Yes, it’s a noble experiment.
They say history repeats itself and this prohibition era cartoon certainly lends credibility to the adage. It was drawn around the time of populist President Hoover (depicted with hat on heart while the doctor injects prohibition) who had no elected office experience, but instead had gained fame working directly with distressed communities and grassroots organizations. The economy was in shambles, Congress compounded the problem by pushing through the disastrous Smoot-Hawley Tariff Act, and taxes on corporations and the wealthy were raised drastically. Everything the administration did to bolster the economy and salve social woes, just made the problems worse. One of the most hated government actions of the time was the continued prohibition of alcohol, something President Hoover vocally supported for political power despite personal beliefs. He called it a noble experiment.
Flash forward three quarters of a century and we find ourselves in a similar situation. A populist President, dire economic situation, and everything Congress does just makes the debt worse and the citizenry scared… and with health care reform the cartoon is once again very relevant- even more so today. You see the doctor is symbolic of government run health care, and with big brother paying the bills there will most surely be some new rules. Rules like no drinking. No smoking. No fast fatty food and deserts. Even video games might hit the list since childhood obesity can be stifled with sports not played on a big screen.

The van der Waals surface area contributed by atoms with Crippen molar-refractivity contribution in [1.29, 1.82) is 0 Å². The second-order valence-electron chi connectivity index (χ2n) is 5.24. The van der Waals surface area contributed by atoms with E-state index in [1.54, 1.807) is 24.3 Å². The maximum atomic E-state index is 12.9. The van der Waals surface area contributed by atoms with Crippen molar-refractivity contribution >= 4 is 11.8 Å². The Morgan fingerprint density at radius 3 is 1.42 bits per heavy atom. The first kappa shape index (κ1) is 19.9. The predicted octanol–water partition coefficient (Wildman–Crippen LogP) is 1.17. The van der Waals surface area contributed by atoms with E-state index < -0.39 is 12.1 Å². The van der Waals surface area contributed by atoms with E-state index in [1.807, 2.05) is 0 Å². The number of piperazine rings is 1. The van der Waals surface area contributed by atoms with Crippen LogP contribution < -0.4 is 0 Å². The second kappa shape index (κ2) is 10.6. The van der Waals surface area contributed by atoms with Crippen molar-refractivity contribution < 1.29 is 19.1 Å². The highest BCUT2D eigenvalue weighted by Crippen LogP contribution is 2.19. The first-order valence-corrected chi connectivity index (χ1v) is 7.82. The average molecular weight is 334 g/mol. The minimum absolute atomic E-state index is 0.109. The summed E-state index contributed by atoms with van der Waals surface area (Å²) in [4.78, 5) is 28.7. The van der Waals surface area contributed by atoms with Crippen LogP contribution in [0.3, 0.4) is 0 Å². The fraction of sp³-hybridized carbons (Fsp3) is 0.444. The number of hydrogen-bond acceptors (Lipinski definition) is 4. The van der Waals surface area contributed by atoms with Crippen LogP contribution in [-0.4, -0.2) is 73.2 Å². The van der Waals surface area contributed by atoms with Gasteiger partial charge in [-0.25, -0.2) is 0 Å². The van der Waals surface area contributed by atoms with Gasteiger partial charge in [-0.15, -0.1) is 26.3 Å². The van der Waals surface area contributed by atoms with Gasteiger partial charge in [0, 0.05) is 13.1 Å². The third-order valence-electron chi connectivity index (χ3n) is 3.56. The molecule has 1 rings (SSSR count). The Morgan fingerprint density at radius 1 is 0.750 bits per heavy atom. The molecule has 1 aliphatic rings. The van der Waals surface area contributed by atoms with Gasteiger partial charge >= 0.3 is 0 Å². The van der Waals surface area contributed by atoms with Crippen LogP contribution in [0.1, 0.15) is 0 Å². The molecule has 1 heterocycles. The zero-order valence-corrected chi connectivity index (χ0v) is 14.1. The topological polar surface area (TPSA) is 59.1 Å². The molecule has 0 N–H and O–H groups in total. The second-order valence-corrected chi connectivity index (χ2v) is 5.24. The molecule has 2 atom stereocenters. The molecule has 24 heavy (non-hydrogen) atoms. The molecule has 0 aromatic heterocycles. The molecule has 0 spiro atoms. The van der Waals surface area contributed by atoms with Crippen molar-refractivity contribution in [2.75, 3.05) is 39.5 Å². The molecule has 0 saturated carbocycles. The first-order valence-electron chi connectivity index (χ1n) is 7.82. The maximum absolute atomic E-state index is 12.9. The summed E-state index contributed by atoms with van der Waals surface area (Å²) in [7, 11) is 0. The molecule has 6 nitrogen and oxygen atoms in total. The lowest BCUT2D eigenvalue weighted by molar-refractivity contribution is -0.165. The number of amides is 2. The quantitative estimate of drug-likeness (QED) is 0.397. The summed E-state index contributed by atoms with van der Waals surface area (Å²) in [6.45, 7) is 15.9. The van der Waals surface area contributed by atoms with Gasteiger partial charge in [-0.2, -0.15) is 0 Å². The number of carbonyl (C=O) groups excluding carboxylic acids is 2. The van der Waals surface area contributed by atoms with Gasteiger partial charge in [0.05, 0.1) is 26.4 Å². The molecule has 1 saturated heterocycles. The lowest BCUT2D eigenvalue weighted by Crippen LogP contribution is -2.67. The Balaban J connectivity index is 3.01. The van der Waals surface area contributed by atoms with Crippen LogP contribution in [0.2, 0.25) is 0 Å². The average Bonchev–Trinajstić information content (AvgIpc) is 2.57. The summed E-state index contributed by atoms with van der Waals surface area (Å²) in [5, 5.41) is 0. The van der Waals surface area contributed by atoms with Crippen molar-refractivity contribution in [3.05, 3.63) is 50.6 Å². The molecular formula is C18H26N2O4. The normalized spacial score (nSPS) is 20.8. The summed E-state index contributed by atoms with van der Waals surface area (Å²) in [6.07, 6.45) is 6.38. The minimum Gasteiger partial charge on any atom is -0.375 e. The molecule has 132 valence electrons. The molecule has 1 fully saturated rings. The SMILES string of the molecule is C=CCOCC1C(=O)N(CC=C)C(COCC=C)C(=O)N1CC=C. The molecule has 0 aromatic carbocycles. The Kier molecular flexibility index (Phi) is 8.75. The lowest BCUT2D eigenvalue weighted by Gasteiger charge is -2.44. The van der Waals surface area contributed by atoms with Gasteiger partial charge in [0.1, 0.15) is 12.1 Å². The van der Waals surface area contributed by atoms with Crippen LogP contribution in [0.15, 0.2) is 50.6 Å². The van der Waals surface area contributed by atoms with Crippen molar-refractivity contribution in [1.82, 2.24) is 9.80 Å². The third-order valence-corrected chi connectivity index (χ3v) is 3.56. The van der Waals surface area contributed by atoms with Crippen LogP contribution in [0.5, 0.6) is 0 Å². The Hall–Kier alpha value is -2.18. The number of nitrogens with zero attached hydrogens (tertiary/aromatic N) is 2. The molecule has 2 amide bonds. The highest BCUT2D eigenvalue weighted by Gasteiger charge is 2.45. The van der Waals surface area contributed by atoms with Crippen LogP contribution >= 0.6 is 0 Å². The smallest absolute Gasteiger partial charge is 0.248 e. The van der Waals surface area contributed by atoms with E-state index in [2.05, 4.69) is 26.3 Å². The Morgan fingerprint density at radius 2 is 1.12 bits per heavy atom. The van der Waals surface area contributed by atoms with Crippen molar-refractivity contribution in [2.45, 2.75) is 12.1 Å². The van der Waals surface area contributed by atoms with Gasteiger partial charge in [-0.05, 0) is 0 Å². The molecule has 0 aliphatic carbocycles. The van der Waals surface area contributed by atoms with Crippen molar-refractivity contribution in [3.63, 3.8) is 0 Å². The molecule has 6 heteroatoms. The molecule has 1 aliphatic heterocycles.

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I can hear the potheads snickering because I left them out, it’ll stop though when they figure out how the government will tell if they’ve been in the proverbial cookie jar- with drug/banned substance tests. Test before you can vote. Tested at emergency room, after all, you might need to pay extra. Want a driver’s license, roll up your sleeve, fill this cup, are you being a good citizen?
Prohibition, it’s just what the doctor ordered. Maybe ill-considered, but as a recovering alcoholic (not that I care, but forget about the anonymity with G-care) I can see how one might think of it as a noble experiment. However experience and precedence seeing firsthand how politicians politicize and demagogue the issue of medically assisted recovery (methadone/suboxone), I know there is nothing at all noble about politicians being involved in health care.